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Dounreay Bulletin - Issue 11

19th September 2007

REACTOR CLEAN-UP TEAM REACH SAFETY MILESTONE
Safety and environmental performance is a way of life for staff and contractors working at Dounreay's Prototype Fast Reactor (PFR). They have clocked up a thousand days without a lost time accident - a commendable achievement given the enormous range of decommissioning work undertaken at the plant and the mix of companies involved. This equates to over 1.3 million man-hours.

Dr Jim McCafferty, PFR decommissioning manager, said: "The entire team at PFR, both UKAEA and its contractors, recognise that safety must be at the forefront of everything we do. Decommissioning a plant designed in the 1960s brings with it many challenges and maintaining a safe working platform to do this is essential for everyone involved. I can't praise the team enough for taking this on board."

NEW CLEAN-UP PLANT IS HANDED OVER
A new plant to clean up redundant equipment has been handed over to the Prototype Fast Reactor decommissioning team. The sodium inventory disposal facility, which recently completed active commissioning, was designed, built, and safely commissioned by the Alkali Metal Residue Removal alliance comprising of UKAEA, JGC, Alstec and Jacobs. This symbolises a major step forward, as it provides UKAEA with the capacity to start cleaning sodium and NaK-contaminated components stored at the PFR plant. See: http://www.ukaea.org.uk/sites/dounreay_project_updates.htm#sept0701

NEW INITIATIVES TO HELP AREA ADJUST TO SITE CLOSURE
A third of all employment in the Caithness region remains dependent on the decommissioning activities at Dounreay, according to new research by Aberdeen University (more information at: http://www.abdn.ac.uk/mediareleases/release.php?id=1062). The findings were presented to a conference on economic regeneration in Thurso on September 14 attended by Energy Minister Malcolm Wicks and Scotland Office Minister David Cairns (see: http://www.caithness.org/regeneration). Prior to the conference, Mr Wicks launched a new self-help scheme to assist the Dounreay workforce make the transition when their current skills are no longer required for decommissioning (http://www.ukaea.org.uk/news/2007/14-09-07.html). Meanwhile, officials at Dounreay are looking at a range of site services that could be relocated off-site and nurtured to form stand-alone businesses with a range of different customers (see: http://www.ukaea.org.uk/news/2007/18-09-07.html).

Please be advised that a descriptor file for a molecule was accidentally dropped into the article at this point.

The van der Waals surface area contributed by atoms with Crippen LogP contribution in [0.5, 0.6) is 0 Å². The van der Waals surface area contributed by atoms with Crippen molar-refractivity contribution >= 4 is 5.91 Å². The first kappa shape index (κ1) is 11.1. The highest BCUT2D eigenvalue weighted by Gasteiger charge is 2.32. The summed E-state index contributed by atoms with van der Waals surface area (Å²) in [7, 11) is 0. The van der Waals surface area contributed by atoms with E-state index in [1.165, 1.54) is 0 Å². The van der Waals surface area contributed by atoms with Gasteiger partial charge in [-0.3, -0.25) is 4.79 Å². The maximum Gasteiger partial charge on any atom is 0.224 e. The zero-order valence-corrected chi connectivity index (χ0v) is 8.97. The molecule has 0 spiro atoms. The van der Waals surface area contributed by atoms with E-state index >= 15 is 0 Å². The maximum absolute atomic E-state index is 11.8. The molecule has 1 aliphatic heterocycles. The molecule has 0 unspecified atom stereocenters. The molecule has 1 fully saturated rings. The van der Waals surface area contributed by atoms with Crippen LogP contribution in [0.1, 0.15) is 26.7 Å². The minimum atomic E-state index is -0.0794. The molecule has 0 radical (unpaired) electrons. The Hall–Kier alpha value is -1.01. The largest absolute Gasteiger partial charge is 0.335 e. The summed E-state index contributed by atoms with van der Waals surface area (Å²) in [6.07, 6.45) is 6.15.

FAST REACTOR URANIUM IS RETURNED TO UKAEA
Dounreay has taken delivery from France of natural uranium, irradiated in a zero energy research reactor during the UK's fast reactor research and development programme. The material was loaned to France in 1989 under European collaboration on fast reactor research and has now been returned to UKAEA. It is now being stored alongside similar material at Dounreay.

The cargo was transported in compliance with the normal requirements for such material but the site has acknowledged it did not comply with an additional control, known as licence instrument 47. This was imposed by the Nuclear Installations Inspectorate in 1997 and requires the prior agreement of NII to the movement of irradiated material to the site.

REDFERN INQUIRY AT DOUNREAY
The Redfern Inquiry into human tissue analysis in the UK nuclear industry has announced contact details for relatives and other interested parties. Members of the public can get in touch with the independent inquiry by writing to the Redfern Inquiry, 7th Floor, 1 Byrom Place, Manchester, M3 3HG; emailing contact[AT]theredferninquiry.co.uk; faxing 0161 837 1569 or calling 0161 837 1554.

The Inquiry is making preliminary visits to a number of UK facilities and is at Dounreay on Wednesday, September 19. The team will meet members of Dounreay Stakeholder Group in the evening.

CHERNOBYL TEAM LEARN FROM DECOMMISSIONING EXPERIENCE
Management from the Chernobyl Nuclear Power Plant in Ukraine spent a week at Dounreay during September, learning how Britain is decommissioning its fast reactor programme. The primary interest of the delegation was to share and compare the experience of Chernobyl in managing the change from reactor operations to decommissioning. This includes learning from the steps being taken at Dounreay to retain a suitably skilled and qualified workforce for the duration of the decommissioning programme and how the local economy can be sustained beyond closure. More: http://www.ukaea.org.uk/news/2007/14-09-07_2.html

JOINT SAFETY REPS FORUM VISITS DOUNREAY
The UKAEA Joint Safety Reps Forum, covering the sites at Harwell, Winfrith and Dounreay, have undertaken inspections at PFR, the silo and the Nuttalls/Ritchies project at the shaft, with a report issued to management. Dounreay's health and safety feedback manager Bill Stockho welcomed the reps to the site and discussed improvements in safety. Forum Chairman Peter Simpson said the team was impressed by the work being undertaken at PFR and the shaft, and by the high commitment to safety shown by staff.

Londer Bulletin at http://www.ukaea.org.uk/news/bulletins/19-Sept-07.html

 

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